MADISON, WI, OCTOBER 27, 2009 -- Phosphorus is an essential element in production agriculture, however fertilizer runoff and wastewater discharge have led to massive eutrophication problems in water bodies worldwide.
Many researchers believe such contamination is at least partly responsible for offshore "dead zones," such as the expansive area found in the Gulf of Mexico. While wetlands often act as filtering or storage systems for nutrients, protecting our landscape from contamination, researchers still do not fully understand the complex relationships between phosphorus and wetland ecosystems.
Dr. Curtis Richardson, an internationally acclaimed ecologist and wetland soil scientist at Duke University, will share his perspectives on current phosphorus research as part of the William H. Patrick Jr. Memorial Lectureship at the 2009 Annual Meetings of the American Society of Agronomy (ASA), Crop Science Society of America (CSSA) and Soil Science Society of America (SSSA) in Pittsburgh, PA.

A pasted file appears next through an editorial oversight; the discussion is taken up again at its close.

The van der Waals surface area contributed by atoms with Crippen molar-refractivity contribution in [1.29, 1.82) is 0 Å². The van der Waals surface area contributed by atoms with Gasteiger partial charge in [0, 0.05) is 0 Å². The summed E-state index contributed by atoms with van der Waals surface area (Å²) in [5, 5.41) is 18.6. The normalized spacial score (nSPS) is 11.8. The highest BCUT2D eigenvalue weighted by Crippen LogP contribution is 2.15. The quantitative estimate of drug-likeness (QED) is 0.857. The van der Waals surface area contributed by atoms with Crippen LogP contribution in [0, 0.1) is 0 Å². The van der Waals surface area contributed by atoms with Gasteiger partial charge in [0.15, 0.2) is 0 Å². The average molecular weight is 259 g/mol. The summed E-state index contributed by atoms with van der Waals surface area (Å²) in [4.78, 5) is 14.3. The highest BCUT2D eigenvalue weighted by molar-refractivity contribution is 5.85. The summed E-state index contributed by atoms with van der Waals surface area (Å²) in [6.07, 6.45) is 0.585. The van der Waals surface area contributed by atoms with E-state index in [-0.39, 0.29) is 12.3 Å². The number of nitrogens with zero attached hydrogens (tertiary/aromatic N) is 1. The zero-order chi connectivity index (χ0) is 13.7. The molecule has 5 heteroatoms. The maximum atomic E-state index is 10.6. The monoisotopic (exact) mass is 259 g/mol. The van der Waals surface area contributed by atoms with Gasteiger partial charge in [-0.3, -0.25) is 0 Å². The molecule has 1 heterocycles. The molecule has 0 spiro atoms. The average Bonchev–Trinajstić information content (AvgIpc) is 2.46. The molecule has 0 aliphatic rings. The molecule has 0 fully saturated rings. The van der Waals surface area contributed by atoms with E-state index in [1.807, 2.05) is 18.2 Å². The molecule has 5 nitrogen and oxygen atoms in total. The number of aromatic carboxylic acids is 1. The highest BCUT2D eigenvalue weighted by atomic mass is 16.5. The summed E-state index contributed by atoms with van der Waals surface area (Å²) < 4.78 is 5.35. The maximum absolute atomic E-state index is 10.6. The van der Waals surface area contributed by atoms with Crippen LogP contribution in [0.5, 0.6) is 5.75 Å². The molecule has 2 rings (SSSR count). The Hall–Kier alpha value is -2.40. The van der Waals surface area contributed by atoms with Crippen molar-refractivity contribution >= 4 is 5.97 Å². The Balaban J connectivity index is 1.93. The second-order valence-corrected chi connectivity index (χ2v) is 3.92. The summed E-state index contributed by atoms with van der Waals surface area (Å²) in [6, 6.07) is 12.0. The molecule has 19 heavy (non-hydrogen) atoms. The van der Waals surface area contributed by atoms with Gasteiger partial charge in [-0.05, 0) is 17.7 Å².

Richardson's lecture, "Phosphorus Biogeochemistry and Wetland Function: The State of Our Understanding," will translate phosphorus biogeochemistry research into realistic management techniques to improve wetland ecosystems while sustaining ecological functions of the landscape. It will be held Tuesday Nov. 3, from 9:55 to 11:00 am in the David L. Lawrence Convention Center, Room 321.
The presentation will focus on questions surrounding phosphorus cycling and limitations, as well as the role of phosphorus in wetland functioning and landscapes. Through a comparative analysis of new studies and research, Richardson will address these and other issues, providing a modern analysis of the importance of phosphorus to our wetland world.
Richardson is the director of the Duke University Wetland Center and a professor of resource ecology at the Nicholas School of the Environment. He also serves as a scientific advisor to a USAID-sponsored p
|Contact: Sara Uttech|
American Society of Agronomy